In Obama’s weekly address today he addresses the election outcome, saying that he’s as tired of the “partisanship” as all Americans are. That comment right there indicates that Obama really has no clue as to what Tuesday’s elections were all about. They weren’t about “partisanship.” They were about his policies, how those policies have failed and how most Americans don’t like them.
But he said something else interesting too about the Bush tax cuts: “I believe we can’t afford to borrow and spend another $700 billion on permanent tax cuts for millionaires and billionaires.”
Here’s the video:
The pertinent excerpt:
But at a time when we are going to ask folks across the board to make such difficult sacrifices, I don’t see how we can afford to borrow an additional $700 billion from other countries to make all the Bush tax cuts permanent, even for the wealthiest 2 percent of Americans. We’d be digging ourselves into an even deeper fiscal hole and passing the burden on to our children.
I recognize that both parties are going to have to work together and compromise to get something done here. But I want to make my priorities clear from the start. One: middle class families need permanent tax relief. And two: I believe we can’t afford to borrow and spend another $700 billion on permanent tax cuts for millionaires and billionaires.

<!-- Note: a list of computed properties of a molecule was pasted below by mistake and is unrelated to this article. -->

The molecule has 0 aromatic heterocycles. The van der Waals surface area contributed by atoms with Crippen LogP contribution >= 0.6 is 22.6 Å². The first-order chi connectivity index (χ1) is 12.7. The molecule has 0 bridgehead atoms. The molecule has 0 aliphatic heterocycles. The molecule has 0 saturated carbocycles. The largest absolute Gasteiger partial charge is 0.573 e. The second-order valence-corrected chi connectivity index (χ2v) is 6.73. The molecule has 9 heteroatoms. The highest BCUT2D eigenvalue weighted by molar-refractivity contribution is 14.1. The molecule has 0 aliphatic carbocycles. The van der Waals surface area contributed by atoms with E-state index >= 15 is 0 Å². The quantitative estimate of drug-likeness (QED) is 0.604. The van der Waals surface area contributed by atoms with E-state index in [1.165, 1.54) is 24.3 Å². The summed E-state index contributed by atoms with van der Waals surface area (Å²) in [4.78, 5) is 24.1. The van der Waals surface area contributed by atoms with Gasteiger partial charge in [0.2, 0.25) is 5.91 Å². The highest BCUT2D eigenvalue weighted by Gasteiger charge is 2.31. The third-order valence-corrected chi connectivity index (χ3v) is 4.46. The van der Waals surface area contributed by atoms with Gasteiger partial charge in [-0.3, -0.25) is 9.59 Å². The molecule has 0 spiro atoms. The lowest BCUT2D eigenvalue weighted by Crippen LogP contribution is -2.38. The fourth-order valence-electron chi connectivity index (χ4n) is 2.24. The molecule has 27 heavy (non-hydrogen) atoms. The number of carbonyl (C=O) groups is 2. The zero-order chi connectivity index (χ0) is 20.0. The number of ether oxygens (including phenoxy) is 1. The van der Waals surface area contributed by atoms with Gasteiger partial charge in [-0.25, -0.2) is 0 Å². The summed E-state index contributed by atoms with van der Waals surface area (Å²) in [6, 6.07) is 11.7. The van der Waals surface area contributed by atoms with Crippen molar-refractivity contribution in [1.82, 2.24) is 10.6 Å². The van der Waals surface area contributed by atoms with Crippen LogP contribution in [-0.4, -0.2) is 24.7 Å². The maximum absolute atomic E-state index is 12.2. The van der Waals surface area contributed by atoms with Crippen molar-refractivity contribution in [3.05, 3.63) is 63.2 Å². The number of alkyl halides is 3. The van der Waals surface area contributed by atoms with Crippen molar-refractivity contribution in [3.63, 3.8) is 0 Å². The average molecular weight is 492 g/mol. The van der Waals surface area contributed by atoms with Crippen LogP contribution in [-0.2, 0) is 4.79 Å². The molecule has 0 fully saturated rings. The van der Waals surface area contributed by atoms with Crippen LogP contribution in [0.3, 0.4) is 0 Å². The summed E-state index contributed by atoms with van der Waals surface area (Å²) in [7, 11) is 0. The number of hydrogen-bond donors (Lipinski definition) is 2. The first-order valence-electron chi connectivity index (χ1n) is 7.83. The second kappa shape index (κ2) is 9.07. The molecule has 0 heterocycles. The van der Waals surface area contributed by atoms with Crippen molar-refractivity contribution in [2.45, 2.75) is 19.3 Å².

Of course, borrowing $787 billion to blow on “stimulus” spending is ok. We have plenty of money to give union/government owned General Motors a $48 billion tax break to offset the $50 billion they owe the taxpayers.
But allowing all Americans to keep the tax relief they got during the Bush administration? Oh we can’t afford that.
This is the problem, though: Obama talks about tax relief as though it were spending. It’s not. Tax relief means money stays in our pockets. The problem isn’t that the government doesn’t take enough from us. The problem is that the government spends more than it has. If Obama is worried about borrowing money to finance our government (something I’m certainly worried about as well) we should cut spending.
We have a government that spends too much, not a government that taxes too little.
And by the way, this class warfare stuff on taxes is phony. We all live and work in the same society. It doesn’t matter which segment of society the government takes from, it hurts us all. We’re supposed to hate the rich because they get tax relief, but it’s the rich who invest and own businesses and employ the most people. Taking from them hurts us all.
Again, taxes aren’t the problem. It’s the size of the government our society is expected to support.